The Spurs did, but the game was in doubt until the end. The Pistons played like the better team for more of the game than the Spurs did. (To their credit, the Pistons actually are a good team.) But the Spurs used the great equalizer–3-point shooting–to stay in touch early, then pulled away late with increased energy and defense.
Besides the 3-point shooting, the other number that jumps out from the box score is the assists: the Spurs had 30 assists on 35 made field goals, while the Pistons had only 15 (also on 35 made field goals). When the ball is moving around, good things usually happen for the Spurs. Every single player on the team recorded at least one assist; no player recorded more than four. That is remarkable.
Season 51, Game 21
San Antonio 104, Memphis 95
14-7, 3rd in the West
This is the LaMarcus Aldridge that was promised.
We all had a vision of what LMA would be in a Spurs’ uniform. Perhaps our expectations were too high. Regardless, these last 2 seasons, he has not met them.
When he signed with the Spurs in the summer of 2015, the conventional wisdom was: imagine what LMA can be in the Spurs’ system? What will Pop and the coaching staff unlock in his game?
In his first season, he was good, but not great. He was still an All-Star, but his numbers weren’t necessarily what we were expecting and he didn’t seem as dominating as his days in Portland.
His second season was even more disappointing, though not as bad as we collectively remember it.
But something was happening in those two seasons: slowly, and under the radar, Pop and his staff was unlocking something in Aldridge. He was becoming a better defender, a better passer, a more aggressive offensive player, a better “big man”. All of those little things we were wanting were growing, they just hadn’t fully developed.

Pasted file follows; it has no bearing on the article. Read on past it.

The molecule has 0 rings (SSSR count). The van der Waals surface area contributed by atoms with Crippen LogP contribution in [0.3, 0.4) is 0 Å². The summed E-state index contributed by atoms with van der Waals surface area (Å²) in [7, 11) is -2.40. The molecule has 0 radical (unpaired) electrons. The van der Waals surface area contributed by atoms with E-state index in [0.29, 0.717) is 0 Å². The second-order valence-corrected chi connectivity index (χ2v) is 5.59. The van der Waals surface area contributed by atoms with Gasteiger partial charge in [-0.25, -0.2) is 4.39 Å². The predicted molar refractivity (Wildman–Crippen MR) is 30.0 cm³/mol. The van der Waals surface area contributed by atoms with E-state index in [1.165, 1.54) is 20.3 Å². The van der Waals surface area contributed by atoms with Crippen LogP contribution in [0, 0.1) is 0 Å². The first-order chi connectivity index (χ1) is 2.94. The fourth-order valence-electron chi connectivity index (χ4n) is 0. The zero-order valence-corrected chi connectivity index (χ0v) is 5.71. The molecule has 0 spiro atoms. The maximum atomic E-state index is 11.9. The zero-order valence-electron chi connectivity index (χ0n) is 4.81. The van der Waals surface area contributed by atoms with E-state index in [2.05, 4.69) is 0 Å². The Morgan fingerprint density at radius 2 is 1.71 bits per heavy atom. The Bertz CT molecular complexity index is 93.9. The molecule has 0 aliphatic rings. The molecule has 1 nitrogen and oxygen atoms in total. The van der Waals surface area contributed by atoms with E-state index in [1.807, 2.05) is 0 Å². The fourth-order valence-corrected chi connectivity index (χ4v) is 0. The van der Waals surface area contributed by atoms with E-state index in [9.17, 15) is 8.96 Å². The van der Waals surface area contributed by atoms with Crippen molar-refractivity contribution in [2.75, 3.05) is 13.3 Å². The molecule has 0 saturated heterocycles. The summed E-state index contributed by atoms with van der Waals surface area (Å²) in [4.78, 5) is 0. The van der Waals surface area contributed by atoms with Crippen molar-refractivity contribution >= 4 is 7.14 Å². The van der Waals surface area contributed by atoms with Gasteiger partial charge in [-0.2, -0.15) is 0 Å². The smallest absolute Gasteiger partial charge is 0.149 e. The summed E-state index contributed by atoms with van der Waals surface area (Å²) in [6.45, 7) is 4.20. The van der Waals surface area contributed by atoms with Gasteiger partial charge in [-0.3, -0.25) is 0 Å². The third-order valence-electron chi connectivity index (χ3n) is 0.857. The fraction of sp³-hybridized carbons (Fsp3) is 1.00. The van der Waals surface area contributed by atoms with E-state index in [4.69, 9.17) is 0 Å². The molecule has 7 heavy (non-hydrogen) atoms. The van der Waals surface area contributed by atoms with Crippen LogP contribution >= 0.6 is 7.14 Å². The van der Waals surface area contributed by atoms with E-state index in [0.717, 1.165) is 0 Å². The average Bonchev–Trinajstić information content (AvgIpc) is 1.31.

Season 51, Game 19
San Antonio 106, Charlotte 86
12-7, 3rd in the West
Holding your opponent to 29 points in a half can cover up all manner of sin.
So while the Spurs only managed 14 points in the first quarter Saturday night, they were no worse for wear, as the Hornets only managed a meager 15. 12 minutes later, the Spurs were back on track (after a 26 point 2nd quarter), while the Hornets were still spinning in the mud.
That slow first quarter is easily misleading: after starting 1-for-10 from the field (10% for non-Math Majors), the Spurs finished 38-for-70 (54%) the rest of the way. Once the ill-effects of too much turkey wore off, the Spurs were blistering offensively.
We’ve spent a lot of time this season talking about LaMarcus, Kyle Anderson, and Danny Green. All had good games. LaMarcus continues to work his butt off, doing all of the dirty work that gets less notice than his scoring output. Kyle continues to be the best PG on the team. He also had 5 steals in the game, using his long arms and anticipation to make up for his lack of speed.
But one player we haven’t talked much about this season who is playing brilliantly is Pau Gasol. Most observant fans were left scratching their heads after the Spurs re-signed Pau for 3 more years in the off season. At his age and with his production last season (and how the contract left the team with little financial flexibility), that seemed like a mistake.